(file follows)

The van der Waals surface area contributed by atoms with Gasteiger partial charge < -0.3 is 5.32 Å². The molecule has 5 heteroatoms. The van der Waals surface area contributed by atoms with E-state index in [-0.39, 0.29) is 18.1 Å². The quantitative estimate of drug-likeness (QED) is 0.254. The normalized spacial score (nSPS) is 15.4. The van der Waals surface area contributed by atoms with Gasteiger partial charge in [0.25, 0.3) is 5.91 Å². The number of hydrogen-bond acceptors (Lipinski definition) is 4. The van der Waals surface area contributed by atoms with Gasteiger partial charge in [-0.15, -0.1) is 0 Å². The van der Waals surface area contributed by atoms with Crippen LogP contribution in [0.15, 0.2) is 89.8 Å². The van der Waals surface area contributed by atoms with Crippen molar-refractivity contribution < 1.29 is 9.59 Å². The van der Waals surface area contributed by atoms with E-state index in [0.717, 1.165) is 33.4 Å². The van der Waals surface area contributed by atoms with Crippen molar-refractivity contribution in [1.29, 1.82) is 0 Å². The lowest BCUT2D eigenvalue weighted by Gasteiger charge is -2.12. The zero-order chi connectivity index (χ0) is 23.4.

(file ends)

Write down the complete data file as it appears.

The van der Waals surface area contributed by atoms with Gasteiger partial charge < -0.3 is 5.32 Å². The molecule has 5 heteroatoms. The van der Waals surface area contributed by atoms with E-state index in [-0.39, 0.29) is 18.1 Å². The quantitative estimate of drug-likeness (QED) is 0.254. The normalized spacial score (nSPS) is 15.4. The van der Waals surface area contributed by atoms with Gasteiger partial charge in [0.25, 0.3) is 5.91 Å². The number of hydrogen-bond acceptors (Lipinski definition) is 4. The van der Waals surface area contributed by atoms with Gasteiger partial charge in [-0.15, -0.1) is 0 Å². The van der Waals surface area contributed by atoms with Crippen LogP contribution in [0.15, 0.2) is 89.8 Å². The van der Waals surface area contributed by atoms with Crippen molar-refractivity contribution < 1.29 is 9.59 Å². The van der Waals surface area contributed by atoms with E-state index in [0.717, 1.165) is 33.4 Å². The van der Waals surface area contributed by atoms with Crippen molar-refractivity contribution in [1.29, 1.82) is 0 Å². The lowest BCUT2D eigenvalue weighted by Gasteiger charge is -2.12. The zero-order chi connectivity index (χ0) is 23.4.